The specific actions Jesus directs his disciples to perform are “preach”, “heal/cleanse”, “raise the dead”, and “drive out demons” (10:7-8). These are all spiritual activities.
It is important to remember that the function of healings in Jesus’ ministry were not simply for him to serve as a doctor, but were a form of gospel proclamation. John describes Jesus’ healing of an official’s son as “the second sign that Jesus performed” (John 4:54). Jesus did not heal everyone he could see, such as when he healed only one man at a pool full of people with ailments (John 5:1-13). Healings were not just about helping the sick but “so that the works of God would be displayed” (John 9:3). So we should not confuse miraculous healings with medical work today. God does heal through both miracles and doctors, but it is the miracles that are in view in Matthew 10 and not regular healings.
Thus the instructions to preach and to heal are ministerial activities that are spiritual in nature, and Jesus’ command should not be broadened beyond that. Ministry should affect all of life, but that doesn’t mean the command to freely give does.
Broadening the scope
The real problem is not Jesus’ command being interpreted too broadly, rather it is usually interpreted too narrowly, often to the point of making it completely obsolete. Some might attempt to narrow it as follows:
- It only applied to that specific journey
- It only applied to the twelve disciples
- It only applies to evangelism
These arguments all have common problems:
- The command is in response to “freely receiving”, which is true of anyone who has received the gospel of God’s grace.
- Paul applied the command to his own ministry (1 Cor 9:18, 2 Cor 11:7), not just the twelve disciples.
- If the command no longer applies then it is ok to sell the following: prayer, baptism, communion, entry to church, etc. God forbid.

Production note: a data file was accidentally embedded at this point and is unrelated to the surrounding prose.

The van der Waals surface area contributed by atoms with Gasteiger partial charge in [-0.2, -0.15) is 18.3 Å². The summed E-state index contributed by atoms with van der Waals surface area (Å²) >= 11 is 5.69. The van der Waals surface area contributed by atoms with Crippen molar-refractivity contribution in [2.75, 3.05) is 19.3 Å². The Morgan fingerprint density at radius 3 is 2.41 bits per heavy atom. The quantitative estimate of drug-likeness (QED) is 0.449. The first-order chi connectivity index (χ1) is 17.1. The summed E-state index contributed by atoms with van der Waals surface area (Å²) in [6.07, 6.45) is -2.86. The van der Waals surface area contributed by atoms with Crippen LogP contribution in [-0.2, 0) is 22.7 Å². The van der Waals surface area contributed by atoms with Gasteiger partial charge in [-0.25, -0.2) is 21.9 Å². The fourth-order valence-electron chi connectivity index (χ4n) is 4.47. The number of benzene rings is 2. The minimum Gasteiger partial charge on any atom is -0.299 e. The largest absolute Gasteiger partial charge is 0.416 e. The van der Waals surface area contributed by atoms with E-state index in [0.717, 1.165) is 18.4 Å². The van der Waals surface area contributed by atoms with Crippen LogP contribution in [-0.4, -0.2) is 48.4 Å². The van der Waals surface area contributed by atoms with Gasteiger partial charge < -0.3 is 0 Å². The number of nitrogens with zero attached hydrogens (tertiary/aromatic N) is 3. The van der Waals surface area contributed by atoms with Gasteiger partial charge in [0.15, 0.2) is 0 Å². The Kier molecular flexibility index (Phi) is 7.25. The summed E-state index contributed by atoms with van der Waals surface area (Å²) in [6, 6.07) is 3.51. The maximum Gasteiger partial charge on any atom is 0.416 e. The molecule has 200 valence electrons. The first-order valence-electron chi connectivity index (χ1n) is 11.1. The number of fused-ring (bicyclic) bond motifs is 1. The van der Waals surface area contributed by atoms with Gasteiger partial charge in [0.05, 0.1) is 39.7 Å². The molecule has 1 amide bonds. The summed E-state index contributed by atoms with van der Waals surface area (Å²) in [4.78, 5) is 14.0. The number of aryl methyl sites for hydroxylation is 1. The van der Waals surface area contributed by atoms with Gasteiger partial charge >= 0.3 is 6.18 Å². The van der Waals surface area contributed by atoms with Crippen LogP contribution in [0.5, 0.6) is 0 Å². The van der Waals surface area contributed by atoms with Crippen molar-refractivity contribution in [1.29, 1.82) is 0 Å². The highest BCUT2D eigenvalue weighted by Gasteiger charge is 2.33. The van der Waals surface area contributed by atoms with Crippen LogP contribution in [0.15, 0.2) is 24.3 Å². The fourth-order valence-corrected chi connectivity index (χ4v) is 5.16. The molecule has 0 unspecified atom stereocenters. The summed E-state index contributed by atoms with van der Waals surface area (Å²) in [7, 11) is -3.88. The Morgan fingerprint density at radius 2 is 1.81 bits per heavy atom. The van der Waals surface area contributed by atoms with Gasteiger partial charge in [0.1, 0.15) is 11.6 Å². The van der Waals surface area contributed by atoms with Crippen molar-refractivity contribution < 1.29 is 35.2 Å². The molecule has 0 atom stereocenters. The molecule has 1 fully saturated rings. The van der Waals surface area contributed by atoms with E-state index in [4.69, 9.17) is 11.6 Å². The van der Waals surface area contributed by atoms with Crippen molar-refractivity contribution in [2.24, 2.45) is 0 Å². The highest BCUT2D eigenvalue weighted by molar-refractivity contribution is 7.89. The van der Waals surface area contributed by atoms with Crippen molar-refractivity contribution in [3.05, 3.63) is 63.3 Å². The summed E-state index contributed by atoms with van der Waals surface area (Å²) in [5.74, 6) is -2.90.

Furthermore, regarding evangelism:
- Miracles were to be freely given, not just evangelism.
- Jesus specifically forbid the disciples to go to gentile towns on that particular trip (10:5), so it wasn’t evangelising non-believers but rather discipling existing followers of Yahweh.
- Jesus was teaching and discipling the twelve for long periods of time as free ministry, which is what he was training them up to do as well as “workers of the harvest” (9:38).
It is therefore right and appropriate to apply this command to all forms of gospel ministry. This includes preaching, teaching, Scripture, worship music, ministry resources, and anything else that specifically deals with spiritual matters. Importantly noting that those who serve in these ways are to be financially supported in their freely given ministries, just as Jesus’ disciples were (10:10).
Without this command of Jesus, there is nothing to stop Christianity from becoming a commercial enterprise. I really wish that was a warning for the future. It is in fact what many forms of ministry have already become.
See also Mark 6:7–13, Luke 9:1–6, Luke 10:1-17 ↩︎